# Distribution of maximum of normally distributed random variables

I'm trying to find the closed-form CDF and PDF of $$Y = \max(X_1, ..., X_n)$$ where $$X_i \sim \mathcal{N}(\mu_i, \sigma^2)$$.

My thought process so far: \begin{align*} F_Y(y) &= \mathbb{P}(\max(X_1, ..., X_n) \leq y) \\ &= \prod_{i=1}^n F_{X_i}(y) \\ \implies f_Y(y) &= \frac{\partial}{\partial y} \prod_{i=1}^n F_{X_i}(y) \end{align*} I'm not sure how to proceed from here, or whether this is even the correct approach. Any help is much appreciated.

Edit: The linked question pertains to IID random variables, whereas I am more interested in INID random variables.

Problems like this, where you want to differentiate the product of a bunch of functions that depend on your variable of interest, can be dealt with by logarithmic differentiation. Let $$\Phi$$ and $$\phi$$ denote the CDF and PDF of the standard normal distribution (respectively). Since the normal random variables in your question have the same variance you get:

$$\prod_{i=1}^n F_i(y) = \prod_{i=1}^n \Phi \Big( \frac{y-\mu_i}{\sigma} \Big) = \exp \Bigg( \sum_{i=1}^n \ln \Phi \Big( \frac{y-\mu_i}{\sigma} \Big) \Bigg).$$

Differentiating with respect to $$y$$ and applying the chain rule gives:

\begin{aligned} f_Y(y) = \frac{d F_Y}{dy}(y) &= \Bigg( \frac{1}{\sigma} \sum_{i=1}^n \frac{\phi ( (y-\mu_i)/\sigma ) }{\Phi ( (y-\mu_i)/\sigma )} \Bigg) \exp \Bigg( \sum_{i=1}^n \ln \Phi \Big( \frac{y-\mu_i}{\sigma} \Big) \Bigg) \\[6pt] &= \Bigg( \frac{1}{\sigma} \sum_{i=1}^n \frac{\phi ( (y-\mu_i)/\sigma ) }{\Phi ( (y-\mu_i)/\sigma )} \Bigg) \Bigg( \prod_{i=1}^n \Phi \Big( \frac{y-\mu_i}{\sigma} \Big) \Bigg). \\[6pt] \end{aligned}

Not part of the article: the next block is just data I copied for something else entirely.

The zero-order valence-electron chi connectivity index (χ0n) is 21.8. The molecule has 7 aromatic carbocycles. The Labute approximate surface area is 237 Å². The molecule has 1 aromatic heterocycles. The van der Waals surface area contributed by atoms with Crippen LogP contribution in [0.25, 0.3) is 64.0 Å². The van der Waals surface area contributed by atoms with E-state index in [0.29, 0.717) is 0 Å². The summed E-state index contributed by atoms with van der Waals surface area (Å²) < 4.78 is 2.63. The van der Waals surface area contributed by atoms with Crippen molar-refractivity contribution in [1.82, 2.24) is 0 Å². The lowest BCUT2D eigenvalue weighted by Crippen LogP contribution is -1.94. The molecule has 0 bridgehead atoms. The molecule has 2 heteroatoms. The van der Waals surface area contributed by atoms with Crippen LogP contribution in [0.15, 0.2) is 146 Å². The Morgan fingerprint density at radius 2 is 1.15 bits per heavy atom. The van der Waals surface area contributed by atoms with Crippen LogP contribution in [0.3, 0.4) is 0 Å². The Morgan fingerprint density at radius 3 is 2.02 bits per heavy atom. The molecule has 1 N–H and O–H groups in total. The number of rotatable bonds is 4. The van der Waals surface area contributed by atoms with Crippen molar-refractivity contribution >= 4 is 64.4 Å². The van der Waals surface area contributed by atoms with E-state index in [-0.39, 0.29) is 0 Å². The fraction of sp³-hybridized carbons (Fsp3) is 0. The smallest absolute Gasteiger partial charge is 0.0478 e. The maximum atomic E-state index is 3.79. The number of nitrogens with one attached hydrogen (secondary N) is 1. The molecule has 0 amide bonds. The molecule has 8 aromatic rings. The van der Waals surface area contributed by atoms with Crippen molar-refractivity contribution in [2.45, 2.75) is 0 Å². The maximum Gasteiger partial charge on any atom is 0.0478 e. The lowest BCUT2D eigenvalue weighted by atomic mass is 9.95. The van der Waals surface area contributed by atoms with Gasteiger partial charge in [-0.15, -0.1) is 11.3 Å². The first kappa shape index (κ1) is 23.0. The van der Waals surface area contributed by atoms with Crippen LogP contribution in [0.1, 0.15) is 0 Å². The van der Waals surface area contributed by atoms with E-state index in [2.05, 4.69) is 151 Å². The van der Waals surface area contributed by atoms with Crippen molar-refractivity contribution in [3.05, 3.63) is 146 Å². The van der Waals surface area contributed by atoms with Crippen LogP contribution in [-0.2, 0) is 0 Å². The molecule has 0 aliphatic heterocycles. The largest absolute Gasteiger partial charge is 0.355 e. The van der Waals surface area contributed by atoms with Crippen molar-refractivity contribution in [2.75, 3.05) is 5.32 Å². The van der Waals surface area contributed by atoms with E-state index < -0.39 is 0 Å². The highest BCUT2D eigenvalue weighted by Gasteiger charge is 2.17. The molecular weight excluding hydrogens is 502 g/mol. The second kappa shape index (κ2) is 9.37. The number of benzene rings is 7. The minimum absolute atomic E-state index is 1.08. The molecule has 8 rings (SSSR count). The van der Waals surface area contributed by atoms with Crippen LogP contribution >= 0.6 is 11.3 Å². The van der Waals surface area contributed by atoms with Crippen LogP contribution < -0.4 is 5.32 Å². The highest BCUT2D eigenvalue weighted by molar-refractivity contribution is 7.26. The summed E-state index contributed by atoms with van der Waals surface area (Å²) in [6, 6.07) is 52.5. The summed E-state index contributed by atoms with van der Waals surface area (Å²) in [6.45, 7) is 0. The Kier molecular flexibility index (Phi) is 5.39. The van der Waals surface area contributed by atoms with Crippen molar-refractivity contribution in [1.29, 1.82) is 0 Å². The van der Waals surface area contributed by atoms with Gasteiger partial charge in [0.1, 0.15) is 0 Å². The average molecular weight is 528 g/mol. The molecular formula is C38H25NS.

In the special case where $$\mu = \mu_1 = \cdots = \mu_n$$ this reduces to the well-known formula:

$$f_Y(y) = \frac{n}{\sigma} \cdot \phi \Big( \frac{y-\mu}{\sigma} \Big) \cdot \Phi \Big( \frac{y-\mu}{\sigma} \Big)^{n-1}.$$

• Thanks! This is very helpful. Do you happen to know if this can be approximated by some well-known distribution in the case where n is large? I need to store this resulting distribution of the maximum in some compact way, e.g. with two parameters. – cosine180 Dec 10 '18 at 9:55
• Have a look at the extreme value distributions - these are asymptotic distributions for maximums when $n$ is large. – Ben Dec 10 '18 at 22:18
• As far as I can tell, these only apply to the IID case though, don't they? – cosine180 Dec 11 '18 at 5:19

We can express each $$F_{X_i}$$ in terms of an error function, and when differentiating via the product rule to get $$f_Y$$ we can re-obtain from each of those error functions in turn a Gaussian function. It depends what you mean by closed form -- if you leave the $$\mu_i$$ as symbolic parameters then you will have explicit sums and products over $$i$$. It will be in suitable form to compute numerically for given parameters if you have access to elementary and error functions.